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Ravi is an armchair futurist and an aspiring mad scientist. His mission is to create simplicity out of complexity and order out of chaos.

Monday, August 1, 2011

Evaluating interviewers - Part 1

This post mathematically answers the question - "how to determine how good of an interviewer someone is".

We evaluate interviewers in 2 complementary ways:
  1. With respect to other interviewers (covered in this blog post)
  2. With respect to interview candidate's actual job performance after being hired (covered in the next blog post).
Each method has its strengths. For example, we usually have a lot of data for method 1 (since there are more candidates interviewed than hired), making it easier to evaluate an interviewer relative to other interviewers. However, the true test of any interviewer is the consistency with which they can predict a candidate's job performance should they be hired. This data may be hard to come by (or integrate, with HRM systems). But each method can be used independently, or collectively.

(Note: subscript $i$ is used for candidates and $j$ for interviewers)

$C_i$ $i^{th}$ candidate
$R_j$ $j^{th}$ interviewer
$s_{ij}$ score for the $i^{th}$ candidate by the $j^{th}$ interviewer (this is the grade, usually between 1 and 5, given by the interviewer to the candidate based on the interview)
$m_i$ number of interviewers in the interview panel for candidate $i$ (the number of interviewers, usually between 4 and 8, that the candidate faces during the course of the interview process)
$n_j$ number of candidates interviewed by interviewer $j$ (can be large, in tens or hundreds, especially for popular interviewers)
$\hat{n_j}$ number of candidates interviewed by interviewer $j$ that joined the company/group
$p_i$ job performance of $i^{th}$ candidate after joining the company/group (usually between 1 and 5, captured in a company-internal HRM system)
$s_i$ average score given by the interview panel for the $i^{th}$ candidate, $s_i=\sum_{j}s_{ij}/{m_i}$ (usually between 1 and 5)

Evaluating an interviewer w.r.t. other interviewers
Consider the random variable $X_j$ defined below, which is the difference between the score given by the $j^{th}$ interviewer and the average score given by the interview panel, for any candidate interviewed by $R_j$:
\[X_j=\{s_{ij}-s_i | R_j ~ \text{interviewed} ~ C_i\}\] We need to answer the following questions:
  • What does a probability distribution of $X_j$ look like?
  • What does the probability distribution of $X_j$ tell us about the interviewer $R_j$?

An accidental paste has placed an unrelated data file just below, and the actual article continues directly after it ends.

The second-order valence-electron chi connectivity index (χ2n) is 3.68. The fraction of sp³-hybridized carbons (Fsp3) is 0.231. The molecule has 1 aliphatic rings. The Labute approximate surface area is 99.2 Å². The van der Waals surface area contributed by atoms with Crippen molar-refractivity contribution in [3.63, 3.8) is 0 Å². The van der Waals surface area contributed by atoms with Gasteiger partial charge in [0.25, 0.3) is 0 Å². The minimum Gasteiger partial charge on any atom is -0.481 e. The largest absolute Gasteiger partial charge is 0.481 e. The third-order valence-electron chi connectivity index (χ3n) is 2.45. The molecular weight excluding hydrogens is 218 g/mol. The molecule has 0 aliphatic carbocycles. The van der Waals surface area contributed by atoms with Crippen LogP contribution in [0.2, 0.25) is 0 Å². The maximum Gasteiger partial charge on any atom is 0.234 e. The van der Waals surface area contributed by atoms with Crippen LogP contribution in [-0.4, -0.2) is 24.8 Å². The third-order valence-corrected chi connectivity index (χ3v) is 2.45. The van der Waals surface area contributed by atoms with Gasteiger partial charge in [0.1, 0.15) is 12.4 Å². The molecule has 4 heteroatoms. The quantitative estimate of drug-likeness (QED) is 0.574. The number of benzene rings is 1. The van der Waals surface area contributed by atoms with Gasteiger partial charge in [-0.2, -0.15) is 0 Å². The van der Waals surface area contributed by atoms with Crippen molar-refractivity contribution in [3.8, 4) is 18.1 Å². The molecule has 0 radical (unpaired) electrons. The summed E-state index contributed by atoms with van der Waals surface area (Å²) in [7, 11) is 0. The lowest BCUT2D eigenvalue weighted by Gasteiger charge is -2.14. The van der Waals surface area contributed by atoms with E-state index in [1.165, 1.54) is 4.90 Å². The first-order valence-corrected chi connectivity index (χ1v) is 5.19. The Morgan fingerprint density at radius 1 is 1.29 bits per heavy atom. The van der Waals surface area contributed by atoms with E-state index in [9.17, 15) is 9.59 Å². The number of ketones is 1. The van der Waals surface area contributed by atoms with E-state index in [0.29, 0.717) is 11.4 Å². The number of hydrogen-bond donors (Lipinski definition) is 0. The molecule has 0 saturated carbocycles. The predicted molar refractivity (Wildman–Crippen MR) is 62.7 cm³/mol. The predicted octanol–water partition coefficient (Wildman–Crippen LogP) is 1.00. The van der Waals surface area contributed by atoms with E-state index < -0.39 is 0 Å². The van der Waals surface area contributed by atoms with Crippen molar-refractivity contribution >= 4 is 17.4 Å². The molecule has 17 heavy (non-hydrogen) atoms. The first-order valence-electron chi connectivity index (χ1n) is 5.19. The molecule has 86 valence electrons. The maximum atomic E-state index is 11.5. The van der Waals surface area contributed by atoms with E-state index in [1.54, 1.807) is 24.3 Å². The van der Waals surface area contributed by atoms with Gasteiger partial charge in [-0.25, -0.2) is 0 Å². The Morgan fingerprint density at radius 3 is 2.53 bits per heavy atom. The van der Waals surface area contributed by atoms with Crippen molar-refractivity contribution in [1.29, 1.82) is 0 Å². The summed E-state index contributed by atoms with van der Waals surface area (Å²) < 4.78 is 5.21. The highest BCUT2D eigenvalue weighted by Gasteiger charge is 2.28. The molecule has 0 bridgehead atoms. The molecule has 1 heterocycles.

Before answering the above question, consider the following random variable, $X$: \[X=\sum_j{X_j}\]
This is the random variable for the difference between the score given by an interviewer and the mean of the score received by the candidate. Clearly, expectation of $X$, $E(X)=0$. Moreover, we expect $X$ to have a normal distribution. So we expect some $X_j$ to be centered to the left of 0, some to the right of 0, but most others around 0.

So the answers to the above questions are:
  • We expect the probability distribution of $X_j$ to be normal, centered around 0, on an average.
  • $E(X_j)$ tells us about the type of interviewer $R_j$ is:
    • $E(X_j)=0$ or more accurately, $|E(X_j)| < a\sigma$ (where $\sigma$ is the standard deviation of $X$, and $a>0$ is appropriately chosen) implies that the interviewer $R_j$ is a normal interviewer.
    • $E(X_j)\geq a\sigma$ implies that interviewer $R_j$ generally gives higher scores than average.
    • $E(X_j)\leq -a\sigma$ implies that interviewer $R_j$ generally gives lower scores than average.

Categorization of interviewers
From the above answers regarding $X_j$, we can categorize interviewer $R_j$ into a few distinct types:

The "regular" interviewer

Most interviewers' distribution of $X_j$ would look like the above. (Perhaps not as sharp a drop off as shown above around 0 - I just couldn't draw a good graph!) This indicates that most interviewers' scores would be close to the average score given by the interview panel.

The "easy" interviewer

The easy interviewer tends to give, on an average, higher scores than the rest of the interview panel. This causes the bulk of the graph to shift beyond 0. The farther this hump from 0, the easier the interviewer. If you are an interviewee, this is the kind of interviewer you want!

The "hard-ass" interviewer

The hard interviewer tends to give lower scores than the rest of the interview panel. This causes hump of the graph to go below zero. The farther below zero, the harder the interviewer. If you are an interviewee, this is the kind of interviewer you want to avoid!

The "activist/extremist" interviewer

Some interviewers tend to artificially influence the outcome of the interview process by giving extreme scores - like "definitely hire" or "definitely no hire". The graph would not be as sharp as the one depicted above, but the idea is that there would be an above-average frequency of extreme values.

The "clueless" interviewer

Some interviewers cannot correctly judge the potential of a candidate. Their scores would be all over the range, instead of a well-defined hump.

In closing
We presented a mathematical basis to compare interviewers. This yields a categorization of interviewers. In the next blog post, Evaluating Interviewers - Part II, we analyze how to evaluate an interviewer with respect to a hired candidate's job performance.

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